Lufthansa Commits to Launching Regional Connected Flights in 2016

By Woodrow Bellamy III  | September 24, 2015
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[Avionics Today 09-24-2015] Lufthansa has announced plans to launch broadband Internet on its short and medium-haul flights beginning in the summer 2016. Germany’s largest carrier will introduce broadband powered by Inmarsat’s Global Xpress (GX) aviation network, which launched its third satellite in the constellation at the end of August, making progress toward global commercial service introduction by the end of 2015. 
Honeywell’s JetWave hardware will provide onboard connectivity for Lufthansa. Photo: Honeywell Aerospace.
This will be Lufthansa’s second connected aircraft endeavor, as it has been operating with broadband Internet access on long-haul intercontinental flights since 2010. The airline also added a FlyNet dual Wide Local Area Network (WLAN)/mobile telephone GMS portal at the beginning of 2015. 
In the near term, beginning in mid 2016, Lufthansa’s medium-haul Airbus A320s, Boeing 737s and Embraer and Bombardier regional jets will be using the purely satellite-based GX Aviation network. During a recent interview, Inmarsat Senior Vice President of Aviation Technology David Schoen told Avionics Magazine that the GX Aviation network is designed specifically around supporting high speed broadband for aircraft. GX features 89 spot small, capacity intense beams with up to 50 Mbps per beam to enable multiple users within small areas to share high-speed broadband. 
The U.K.-based satellite service provider uses the iDirect radio access system to ensure that even when multiple aircraft with 20 to 30 users per cabin are flying within the same beam, all of those users can gain speedy access to Internet, rather than seeing slow connection times due to too many users over the same connection.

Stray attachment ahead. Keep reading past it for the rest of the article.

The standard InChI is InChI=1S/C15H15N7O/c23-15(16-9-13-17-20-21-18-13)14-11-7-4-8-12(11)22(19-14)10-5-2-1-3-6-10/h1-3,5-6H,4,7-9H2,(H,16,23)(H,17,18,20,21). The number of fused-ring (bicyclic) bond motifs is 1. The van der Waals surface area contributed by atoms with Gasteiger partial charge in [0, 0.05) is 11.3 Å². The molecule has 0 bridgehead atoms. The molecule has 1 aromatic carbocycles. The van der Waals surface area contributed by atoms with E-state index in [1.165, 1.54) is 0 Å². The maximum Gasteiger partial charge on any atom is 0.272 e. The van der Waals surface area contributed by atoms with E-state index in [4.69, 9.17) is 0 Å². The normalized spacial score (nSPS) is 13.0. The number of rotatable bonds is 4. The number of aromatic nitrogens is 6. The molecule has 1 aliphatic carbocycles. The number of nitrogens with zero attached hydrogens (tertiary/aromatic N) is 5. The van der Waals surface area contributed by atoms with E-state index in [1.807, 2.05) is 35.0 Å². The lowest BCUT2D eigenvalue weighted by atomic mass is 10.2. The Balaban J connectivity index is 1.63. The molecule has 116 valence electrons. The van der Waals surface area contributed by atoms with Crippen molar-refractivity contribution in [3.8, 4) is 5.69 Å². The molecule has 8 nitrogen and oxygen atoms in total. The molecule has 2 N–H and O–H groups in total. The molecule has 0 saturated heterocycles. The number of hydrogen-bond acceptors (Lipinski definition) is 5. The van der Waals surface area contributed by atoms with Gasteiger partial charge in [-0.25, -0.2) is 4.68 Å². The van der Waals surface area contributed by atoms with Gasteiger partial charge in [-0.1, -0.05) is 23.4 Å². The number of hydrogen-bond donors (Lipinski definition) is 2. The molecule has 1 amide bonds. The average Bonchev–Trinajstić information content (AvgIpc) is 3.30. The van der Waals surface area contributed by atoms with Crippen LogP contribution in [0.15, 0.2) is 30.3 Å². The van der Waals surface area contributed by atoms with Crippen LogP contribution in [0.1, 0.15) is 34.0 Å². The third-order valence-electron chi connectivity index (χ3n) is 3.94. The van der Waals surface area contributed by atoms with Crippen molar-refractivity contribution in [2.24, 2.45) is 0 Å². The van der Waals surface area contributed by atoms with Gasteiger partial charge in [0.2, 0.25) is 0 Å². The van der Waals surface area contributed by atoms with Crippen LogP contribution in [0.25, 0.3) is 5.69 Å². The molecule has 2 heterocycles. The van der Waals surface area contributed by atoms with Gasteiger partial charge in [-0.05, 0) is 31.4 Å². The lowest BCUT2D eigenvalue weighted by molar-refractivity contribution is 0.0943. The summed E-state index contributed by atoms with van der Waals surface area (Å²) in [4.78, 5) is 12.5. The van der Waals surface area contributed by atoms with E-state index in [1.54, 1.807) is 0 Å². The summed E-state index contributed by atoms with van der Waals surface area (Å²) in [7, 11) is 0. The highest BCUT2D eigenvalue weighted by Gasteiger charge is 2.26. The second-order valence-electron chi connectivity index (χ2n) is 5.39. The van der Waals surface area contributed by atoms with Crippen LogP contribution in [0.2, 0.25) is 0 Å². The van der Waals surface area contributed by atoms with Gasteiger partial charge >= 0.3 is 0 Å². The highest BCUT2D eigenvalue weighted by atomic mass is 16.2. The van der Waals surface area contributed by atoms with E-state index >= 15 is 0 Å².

“We use the iDirect radio access system to manage the capacity demands between users in real time within each GX beam,” said Schoen. “Capacity is allocated as the traffic is generated by individual users. Most internet traffic is very ‘bursty,’ with short periods of activity followed by idle time for the individual user’s device.”
Eventually, the new regional connected aircraft service will be operated under a partnership between Lufthansa, Inmarsat and Deutsche Telekom. Inmarsat and Deutsche Telekom are launching an innovative combined LTE-based ground network and satellite network, dubbed the “European Aviation Network,” which will combine satellite-based S-band connectivity from Inmarsat with a ground-based LTE network developed and run by Deutsche Telekom. 
According to Inmarsat, the European Aviation Network is part of its long-term airborne connectivity service plans, as Lufthansa has committed to a flight trial program of the network beginning in 2017. 
Lufthansa Technik will be integrating all the systems and components necessary to facilitate GX connectivity on the airline’s regional aircraft. Lufthansa Systems will provide the technical infrastructure needed to establish the onboard Internet connection. 
Honeywell Aerospace is the exclusive provider of the GX Aviation onboard terminals with its JetWave hardware. Carl Esposito, vice president of marketing and product management for Honeywell, told Avionics Magazine in an emailed statement that the company is looking to set a new benchmark in In-Flight Connectivity (IFC) speeds with the GX platform. 
“A survey, commissioned by Honeywell, found that one in five respondents have switched from their preferred airline because another carrier had better Wi-Fi offerings. Passengers’ expectations of connectivity drive airline preferences, and Lufthansa is recognizing their passengers desire for fast and consistent in-flight Wi-Fi,” said Esposito. “Arguably Ka-band systems have been the future of airborne global connectivity for years. What was needed was the right team of companies to come together to make it happen.”
Both Honeywell and Inmarsat have noted that the GX Aviation network allows passengers to perform simple Internet tasks, such as emailing and web browsing, as well as more bandwidth-intensive tasks, such as using streaming videos. 

“Having equipped all planes in the Lufthansa intercontinental fleet with our successful FlyNet system, we are now continuing our success story by providing Internet on board our short and medium-haul flights. We are therefore the first airline in Europe able to offer its guests an Internet surfing experience boasting the same quality and speed as they are used to at home,” said Deutsche Lufthansa AG Chairman of the Executive Board Carsten Spohr in a statement.  

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